The Global State of Online Digital Trust is a typical vendor-sponsored piece, a white paper (= marketing promotion in the guise of a 'survey') prepared by Frost & Sullivan for CA Technologies.
I say 'typical' in that they have disclosed hardly any information about the survey method and sample. A press release instructs us to see the report for "Full survey methodology details" but unless I'm blind, it looks to me as if someone either 'forgot' to write the materials-and-methods section or casually neglected to incorporate it in the published report. Oh dear.
A CA marketing VP called it "a survey of 1,000 consumers, 350 cybersecurity professionals and 325 business executives from all over the world" whereas the press release referred to it as "The global online survey of 990 consumers, 336 security professionals and 324 business executives across 10 countries".
We can only guess at how they might have assigned respondents between the three categories e.g. who would not qualify as a 'consumer'? Wouldn't a CISO fall into all three groups? In the report, numbers next to the graphs appear to indicate the sample sizes up to about 990
Last time I checked, there were rather more than 10 countries in the world aside from USA BRA UK FRA GER ITA AUS IND JPN and CHN as listed the report. If I'm interpreting those abbreviations correctly, that's well short of "all over the world".
If indeed the survey was online, that rather suggests the sample only consisted of people from the ten countries who were happy to answer an online survey - which itself implies a degree of trust in online security as well as a willingness to respond to a vendor-sponsored survey.
It is unclear whether or how the report's conclusions relate to the survey findings ... and they are somewhat predictable given the report sponsor's commercial interests:
"CULTIVATE A CULTURE OF SECURITY Implement data protection policies that are in accordance with the world’s strictest data privacy regulations. Ensure company-wide familiarity with security policies, including among non-technical staff to reduce the risk of data breaches.
START AT THE TOP Too many business executives see security initiatives as a negative return on investment. Alert the C-Suite to the tangible business impacts of a breach and a loss of consumer trust.
COVER YOUR BASES Consumers consider both social and technical factors when determining whether to trust an organization; be sure that your organization has the technical foundation in place to mitigate attacks and have a response team ready to minimize damage to consumer trust in the event of a breach.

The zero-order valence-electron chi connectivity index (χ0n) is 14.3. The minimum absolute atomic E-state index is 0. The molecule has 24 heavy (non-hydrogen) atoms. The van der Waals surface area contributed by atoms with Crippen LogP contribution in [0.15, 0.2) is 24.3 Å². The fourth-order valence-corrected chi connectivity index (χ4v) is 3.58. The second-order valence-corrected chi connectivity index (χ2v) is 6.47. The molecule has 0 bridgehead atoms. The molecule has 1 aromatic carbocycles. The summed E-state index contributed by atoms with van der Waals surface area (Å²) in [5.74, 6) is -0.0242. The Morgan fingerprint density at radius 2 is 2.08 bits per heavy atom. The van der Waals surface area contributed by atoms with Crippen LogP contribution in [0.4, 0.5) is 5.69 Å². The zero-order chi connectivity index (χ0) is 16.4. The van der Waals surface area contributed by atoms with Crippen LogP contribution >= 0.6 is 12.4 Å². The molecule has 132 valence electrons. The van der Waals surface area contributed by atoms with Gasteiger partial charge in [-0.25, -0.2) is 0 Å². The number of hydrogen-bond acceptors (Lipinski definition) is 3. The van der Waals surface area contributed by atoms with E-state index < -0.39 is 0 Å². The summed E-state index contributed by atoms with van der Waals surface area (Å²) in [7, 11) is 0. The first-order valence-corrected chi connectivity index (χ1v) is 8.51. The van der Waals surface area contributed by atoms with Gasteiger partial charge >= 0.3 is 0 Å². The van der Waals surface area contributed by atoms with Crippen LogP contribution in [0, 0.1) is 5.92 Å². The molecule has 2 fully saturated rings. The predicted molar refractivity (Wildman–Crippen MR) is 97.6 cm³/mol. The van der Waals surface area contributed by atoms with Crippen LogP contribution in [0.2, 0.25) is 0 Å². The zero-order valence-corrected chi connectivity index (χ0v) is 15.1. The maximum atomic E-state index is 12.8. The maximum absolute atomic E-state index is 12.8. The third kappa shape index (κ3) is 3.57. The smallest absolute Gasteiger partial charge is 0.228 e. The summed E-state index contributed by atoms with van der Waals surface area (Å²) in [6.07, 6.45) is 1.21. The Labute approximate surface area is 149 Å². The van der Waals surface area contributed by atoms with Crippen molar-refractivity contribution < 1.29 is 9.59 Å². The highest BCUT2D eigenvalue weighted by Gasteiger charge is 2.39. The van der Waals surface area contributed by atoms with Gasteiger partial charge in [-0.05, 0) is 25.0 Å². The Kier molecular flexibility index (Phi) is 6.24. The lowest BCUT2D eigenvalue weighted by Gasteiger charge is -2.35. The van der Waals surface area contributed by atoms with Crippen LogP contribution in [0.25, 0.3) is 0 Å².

KEEP IT SIMPLE Clear communication from organizations around policies and data handling practices is critical for building trust. Far too many organizations overestimate the degree to which consumers can easily manage their personal data online. Present your policies in simple language, and provide important details without overwhelming the consumer."
So they evidently equate "a culture of security" with data protection, data privacy and data breaches. Spot the common factor. A similar bias towards privacy law compliance and the protection of "customer data" is evident in all four paragraphs. That is an important issue, I agree, along with "cybersecurity" (an undefined term ... but I guess they mean IT security) but what about all the rest of information security: trade secrets, intellectual property, business continuity, physical and procedural security, information integrity, blah blah blah?
I freely admit to being heavily prejudiced in favour of both cultural development and management-level security awareness but their emphasis on breach impacts and consumer trust once again betrays a myopic focus on privacy breach incidents, while the conclusion about return on investment seems very suspect to me. I wonder if the survey question/s in that area were unambiguous enough to be interpreted in the same way by all the respondents? Or are the reported differences between the groups of respondents merely indicative of their distinct perspectives and assumptions? Did they even face the same questions? We can't tell since they choose not to disclose the survey questions.
The report introduces the term "Digital trust index". Sounds great, right? A metric concerning trust in, errr, digits? A percentage value relative to, um, what exactly? Oh let me guess, relative to the score conjured out of the air for this, the first report. And unfortunately for the sponsors, the term "Digital Trust Index" is already in use elsewhere.
Overall, a disappointing and essentially pointless read, like most other commercially-sponsored and heavily-promoted "survey" I have read in my career with few exceptions.
Clearly, I'm a slow learner, stubborn as an old boot. Venting my spleen through this blog is immensely helpful though, along with the vain hope that you might perhaps be persuaded to take a more critical look at the next "survey" that plops onto your screen. Chew it over rather than swallowing whole.